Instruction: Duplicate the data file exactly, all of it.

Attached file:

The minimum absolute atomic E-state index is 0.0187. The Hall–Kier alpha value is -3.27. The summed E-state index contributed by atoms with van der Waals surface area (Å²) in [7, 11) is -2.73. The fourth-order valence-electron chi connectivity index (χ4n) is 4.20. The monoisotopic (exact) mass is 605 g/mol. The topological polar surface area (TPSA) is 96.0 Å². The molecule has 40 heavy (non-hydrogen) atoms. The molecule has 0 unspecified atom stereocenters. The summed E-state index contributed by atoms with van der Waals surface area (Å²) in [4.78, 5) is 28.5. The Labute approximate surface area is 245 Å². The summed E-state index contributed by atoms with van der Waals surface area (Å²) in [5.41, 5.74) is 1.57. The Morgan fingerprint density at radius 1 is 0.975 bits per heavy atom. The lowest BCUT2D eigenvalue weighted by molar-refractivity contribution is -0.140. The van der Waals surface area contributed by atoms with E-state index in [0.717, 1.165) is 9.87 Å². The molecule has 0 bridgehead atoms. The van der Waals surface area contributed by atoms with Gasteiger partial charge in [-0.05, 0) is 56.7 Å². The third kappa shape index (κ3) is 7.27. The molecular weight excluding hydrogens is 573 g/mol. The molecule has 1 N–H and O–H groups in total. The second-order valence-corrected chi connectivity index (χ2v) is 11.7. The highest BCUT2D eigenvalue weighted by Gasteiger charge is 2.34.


The minimum absolute atomic E-state index is 0.0187. The Hall–Kier alpha value is -3.27. The summed E-state index contributed by atoms with van der Waals surface area (Å²) in [7, 11) is -2.73. The fourth-order valence-electron chi connectivity index (χ4n) is 4.20. The monoisotopic (exact) mass is 605 g/mol. The topological polar surface area (TPSA) is 96.0 Å². The molecule has 40 heavy (non-hydrogen) atoms. The molecule has 0 unspecified atom stereocenters. The summed E-state index contributed by atoms with van der Waals surface area (Å²) in [4.78, 5) is 28.5. The Labute approximate surface area is 245 Å². The summed E-state index contributed by atoms with van der Waals surface area (Å²) in [5.41, 5.74) is 1.57. The Morgan fingerprint density at radius 1 is 0.975 bits per heavy atom. The lowest BCUT2D eigenvalue weighted by molar-refractivity contribution is -0.140. The van der Waals surface area contributed by atoms with E-state index in [0.717, 1.165) is 9.87 Å². The molecule has 0 bridgehead atoms. The van der Waals surface area contributed by atoms with Gasteiger partial charge in [-0.05, 0) is 56.7 Å². The third kappa shape index (κ3) is 7.27. The molecular weight excluding hydrogens is 573 g/mol. The molecule has 1 N–H and O–H groups in total. The second-order valence-corrected chi connectivity index (χ2v) is 11.7. The highest BCUT2D eigenvalue weighted by Gasteiger charge is 2.34.